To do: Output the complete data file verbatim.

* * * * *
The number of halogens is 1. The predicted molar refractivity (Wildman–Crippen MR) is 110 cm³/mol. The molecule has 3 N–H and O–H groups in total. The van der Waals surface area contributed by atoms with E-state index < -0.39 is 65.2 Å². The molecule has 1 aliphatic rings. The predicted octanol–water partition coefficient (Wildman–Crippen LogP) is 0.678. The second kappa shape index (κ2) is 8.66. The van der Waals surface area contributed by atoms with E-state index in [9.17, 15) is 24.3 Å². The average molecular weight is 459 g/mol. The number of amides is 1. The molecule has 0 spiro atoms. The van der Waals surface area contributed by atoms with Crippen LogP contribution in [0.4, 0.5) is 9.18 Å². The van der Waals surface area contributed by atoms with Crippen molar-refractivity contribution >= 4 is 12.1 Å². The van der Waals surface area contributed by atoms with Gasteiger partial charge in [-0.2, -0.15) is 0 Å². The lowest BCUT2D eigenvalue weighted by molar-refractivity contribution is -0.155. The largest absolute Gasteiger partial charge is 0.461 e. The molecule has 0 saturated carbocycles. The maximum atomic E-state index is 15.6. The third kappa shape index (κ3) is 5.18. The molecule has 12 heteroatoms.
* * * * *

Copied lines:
The number of halogens is 1. The predicted molar refractivity (Wildman–Crippen MR) is 110 cm³/mol. The molecule has 3 N–H and O–H groups in total. The van der Waals surface area contributed by atoms with E-state index < -0.39 is 65.2 Å². The molecule has 1 aliphatic rings. The predicted octanol–water partition coefficient (Wildman–Crippen LogP) is 0.678. The second kappa shape index (κ2) is 8.66. The van der Waals surface area contributed by atoms with E-state index in [9.17, 15) is 24.3 Å². The average molecular weight is 459 g/mol. The number of amides is 1. The molecule has 0 spiro atoms. The van der Waals surface area contributed by atoms with Crippen LogP contribution in [0.4, 0.5) is 9.18 Å². The van der Waals surface area contributed by atoms with Crippen molar-refractivity contribution >= 4 is 12.1 Å². The van der Waals surface area contributed by atoms with Gasteiger partial charge in [-0.2, -0.15) is 0 Å². The lowest BCUT2D eigenvalue weighted by molar-refractivity contribution is -0.155. The largest absolute Gasteiger partial charge is 0.461 e. The molecule has 0 saturated carbocycles. The maximum atomic E-state index is 15.6. The third kappa shape index (κ3) is 5.18. The molecule has 12 heteroatoms.